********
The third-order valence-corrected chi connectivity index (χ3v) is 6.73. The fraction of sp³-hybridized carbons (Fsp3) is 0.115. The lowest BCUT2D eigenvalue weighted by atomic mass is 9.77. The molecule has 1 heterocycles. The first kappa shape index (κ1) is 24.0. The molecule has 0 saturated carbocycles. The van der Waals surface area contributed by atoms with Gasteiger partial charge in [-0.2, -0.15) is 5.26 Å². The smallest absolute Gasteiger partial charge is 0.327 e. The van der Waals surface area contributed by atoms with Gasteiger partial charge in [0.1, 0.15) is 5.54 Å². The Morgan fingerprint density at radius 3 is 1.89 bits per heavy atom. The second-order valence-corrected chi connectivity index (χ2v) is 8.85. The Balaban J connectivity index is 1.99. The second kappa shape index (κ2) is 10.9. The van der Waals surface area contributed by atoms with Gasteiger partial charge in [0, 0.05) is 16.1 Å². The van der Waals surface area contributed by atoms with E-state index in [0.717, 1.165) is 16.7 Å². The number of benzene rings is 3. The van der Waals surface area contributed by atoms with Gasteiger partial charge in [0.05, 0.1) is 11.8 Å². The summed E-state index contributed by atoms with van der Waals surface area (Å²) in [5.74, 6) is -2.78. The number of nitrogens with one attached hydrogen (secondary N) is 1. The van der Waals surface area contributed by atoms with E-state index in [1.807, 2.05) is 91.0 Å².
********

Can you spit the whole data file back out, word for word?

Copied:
The third-order valence-corrected chi connectivity index (χ3v) is 6.73. The fraction of sp³-hybridized carbons (Fsp3) is 0.115. The lowest BCUT2D eigenvalue weighted by atomic mass is 9.77. The molecule has 1 heterocycles. The first kappa shape index (κ1) is 24.0. The molecule has 0 saturated carbocycles. The van der Waals surface area contributed by atoms with Gasteiger partial charge in [-0.2, -0.15) is 5.26 Å². The smallest absolute Gasteiger partial charge is 0.327 e. The van der Waals surface area contributed by atoms with Gasteiger partial charge in [0.1, 0.15) is 5.54 Å². The Morgan fingerprint density at radius 3 is 1.89 bits per heavy atom. The second-order valence-corrected chi connectivity index (χ2v) is 8.85. The Balaban J connectivity index is 1.99. The second kappa shape index (κ2) is 10.9. The van der Waals surface area contributed by atoms with Gasteiger partial charge in [0, 0.05) is 16.1 Å². The van der Waals surface area contributed by atoms with E-state index in [0.717, 1.165) is 16.7 Å². The number of benzene rings is 3. The van der Waals surface area contributed by atoms with Gasteiger partial charge in [0.05, 0.1) is 11.8 Å². The summed E-state index contributed by atoms with van der Waals surface area (Å²) in [5.74, 6) is -2.78. The number of nitrogens with one attached hydrogen (secondary N) is 1. The van der Waals surface area contributed by atoms with E-state index in [1.807, 2.05) is 91.0 Å².